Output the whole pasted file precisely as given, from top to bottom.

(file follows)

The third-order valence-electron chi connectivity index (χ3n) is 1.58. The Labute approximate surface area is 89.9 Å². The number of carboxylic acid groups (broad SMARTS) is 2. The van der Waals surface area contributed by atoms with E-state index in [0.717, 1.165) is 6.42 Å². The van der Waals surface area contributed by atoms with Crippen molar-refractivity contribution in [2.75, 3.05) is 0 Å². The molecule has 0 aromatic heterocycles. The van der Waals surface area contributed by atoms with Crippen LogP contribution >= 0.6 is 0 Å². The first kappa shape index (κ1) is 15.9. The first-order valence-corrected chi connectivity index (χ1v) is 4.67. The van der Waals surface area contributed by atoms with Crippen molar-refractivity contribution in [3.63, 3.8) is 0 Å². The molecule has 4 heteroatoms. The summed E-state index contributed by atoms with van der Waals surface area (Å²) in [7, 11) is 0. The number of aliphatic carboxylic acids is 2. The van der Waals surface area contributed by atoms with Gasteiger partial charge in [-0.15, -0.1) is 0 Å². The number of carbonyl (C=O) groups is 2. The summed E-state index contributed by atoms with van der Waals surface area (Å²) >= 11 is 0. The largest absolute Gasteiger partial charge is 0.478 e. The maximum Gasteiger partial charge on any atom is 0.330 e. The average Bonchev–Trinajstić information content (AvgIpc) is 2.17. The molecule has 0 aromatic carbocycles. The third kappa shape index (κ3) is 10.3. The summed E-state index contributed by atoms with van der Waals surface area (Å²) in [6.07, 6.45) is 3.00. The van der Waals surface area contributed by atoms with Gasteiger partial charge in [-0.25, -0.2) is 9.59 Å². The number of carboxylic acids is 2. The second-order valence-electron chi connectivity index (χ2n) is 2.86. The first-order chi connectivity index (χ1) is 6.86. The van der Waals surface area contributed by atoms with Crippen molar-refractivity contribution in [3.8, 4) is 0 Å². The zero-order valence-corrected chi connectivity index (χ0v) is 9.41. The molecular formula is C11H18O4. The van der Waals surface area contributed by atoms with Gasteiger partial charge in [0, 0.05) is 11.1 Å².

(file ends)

The third-order valence-electron chi connectivity index (χ3n) is 1.58. The Labute approximate surface area is 89.9 Å². The number of carboxylic acid groups (broad SMARTS) is 2. The van der Waals surface area contributed by atoms with E-state index in [0.717, 1.165) is 6.42 Å². The van der Waals surface area contributed by atoms with Crippen molar-refractivity contribution in [2.75, 3.05) is 0 Å². The molecule has 0 aromatic heterocycles. The van der Waals surface area contributed by atoms with Crippen LogP contribution >= 0.6 is 0 Å². The first kappa shape index (κ1) is 15.9. The first-order valence-corrected chi connectivity index (χ1v) is 4.67. The van der Waals surface area contributed by atoms with Crippen molar-refractivity contribution in [3.63, 3.8) is 0 Å². The molecule has 4 heteroatoms. The summed E-state index contributed by atoms with van der Waals surface area (Å²) in [7, 11) is 0. The number of aliphatic carboxylic acids is 2. The van der Waals surface area contributed by atoms with Gasteiger partial charge in [-0.15, -0.1) is 0 Å². The number of carbonyl (C=O) groups is 2. The summed E-state index contributed by atoms with van der Waals surface area (Å²) >= 11 is 0. The largest absolute Gasteiger partial charge is 0.478 e. The maximum Gasteiger partial charge on any atom is 0.330 e. The average Bonchev–Trinajstić information content (AvgIpc) is 2.17. The molecule has 0 aromatic carbocycles. The third kappa shape index (κ3) is 10.3. The summed E-state index contributed by atoms with van der Waals surface area (Å²) in [6.07, 6.45) is 3.00. The van der Waals surface area contributed by atoms with Gasteiger partial charge in [-0.25, -0.2) is 9.59 Å². The number of carboxylic acids is 2. The second-order valence-electron chi connectivity index (χ2n) is 2.86. The first-order chi connectivity index (χ1) is 6.86. The van der Waals surface area contributed by atoms with Crippen molar-refractivity contribution in [3.8, 4) is 0 Å². The zero-order valence-corrected chi connectivity index (χ0v) is 9.41. The molecular formula is C11H18O4. The van der Waals surface area contributed by atoms with Gasteiger partial charge in [0, 0.05) is 11.1 Å².